Tuesday, May 13, 2014

Math: (Shortcut for) Simplifying (Denesting) Nested Square Roots

This is a senior high Algebra material.
If you're teaching (or tutoring) or probably still in high school, this method is kinda easy to understand. Kinda.

The basic form looks like this :

two nested radical

Let's go to the methods and examples


The plus thingy

simplifying two nested radical with plus sign
√4 + √3 = 2 + √3

The minus thingy

simplifying two nested radical with plus sign
I forgot to put how to come up with 12 = 4 · 3 and 56 = 8 · 7.
The simplest way is to factor the number within the last square root. Then find the ones which if added will produce the first number.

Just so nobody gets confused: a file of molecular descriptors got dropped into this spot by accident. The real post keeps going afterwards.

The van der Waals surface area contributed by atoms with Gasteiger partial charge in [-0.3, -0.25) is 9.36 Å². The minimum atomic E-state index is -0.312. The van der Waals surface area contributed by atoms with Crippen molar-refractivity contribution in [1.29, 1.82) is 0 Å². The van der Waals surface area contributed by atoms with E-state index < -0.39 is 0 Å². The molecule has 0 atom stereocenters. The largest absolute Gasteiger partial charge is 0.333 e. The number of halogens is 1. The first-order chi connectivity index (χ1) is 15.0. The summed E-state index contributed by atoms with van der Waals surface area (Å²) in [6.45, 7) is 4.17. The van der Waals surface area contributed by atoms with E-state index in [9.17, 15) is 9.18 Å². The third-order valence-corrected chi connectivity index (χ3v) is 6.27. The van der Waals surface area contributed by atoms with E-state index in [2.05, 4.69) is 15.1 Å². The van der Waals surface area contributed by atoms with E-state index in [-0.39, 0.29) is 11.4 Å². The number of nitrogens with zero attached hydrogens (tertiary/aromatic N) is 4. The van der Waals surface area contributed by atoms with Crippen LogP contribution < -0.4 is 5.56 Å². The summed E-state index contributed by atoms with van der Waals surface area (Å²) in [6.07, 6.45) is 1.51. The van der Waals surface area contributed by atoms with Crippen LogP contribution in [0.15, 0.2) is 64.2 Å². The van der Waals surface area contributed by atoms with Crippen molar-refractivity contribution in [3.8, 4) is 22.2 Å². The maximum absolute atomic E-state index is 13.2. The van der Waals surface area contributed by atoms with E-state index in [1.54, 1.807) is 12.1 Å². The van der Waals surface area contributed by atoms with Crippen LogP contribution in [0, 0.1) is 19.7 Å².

For instance √(8 + 2√15)

We have 8 as the first number and 15 as the last one.
Factors of 15 :
  • 1 · 15 = 15
  • 3 · 5 = 15
Therefore, we choose the 2nd one, the 3 · 5 = 15
because 3 + 5 = 8
So we have x = 3 and y = 5
We put all together : √(8 + 2√15) = √3 + √5

Trick #1

trick #1 of simplifying two nested radical

Trick #2

trick #2 of simplifying two nested radical

If you wanna clarify the simplified forms above, you can go to Wolfram Alpha ➡ then type the complicated-er forms from my examples.

This is fun.

No comments:

Post a Comment

Tell me what you think...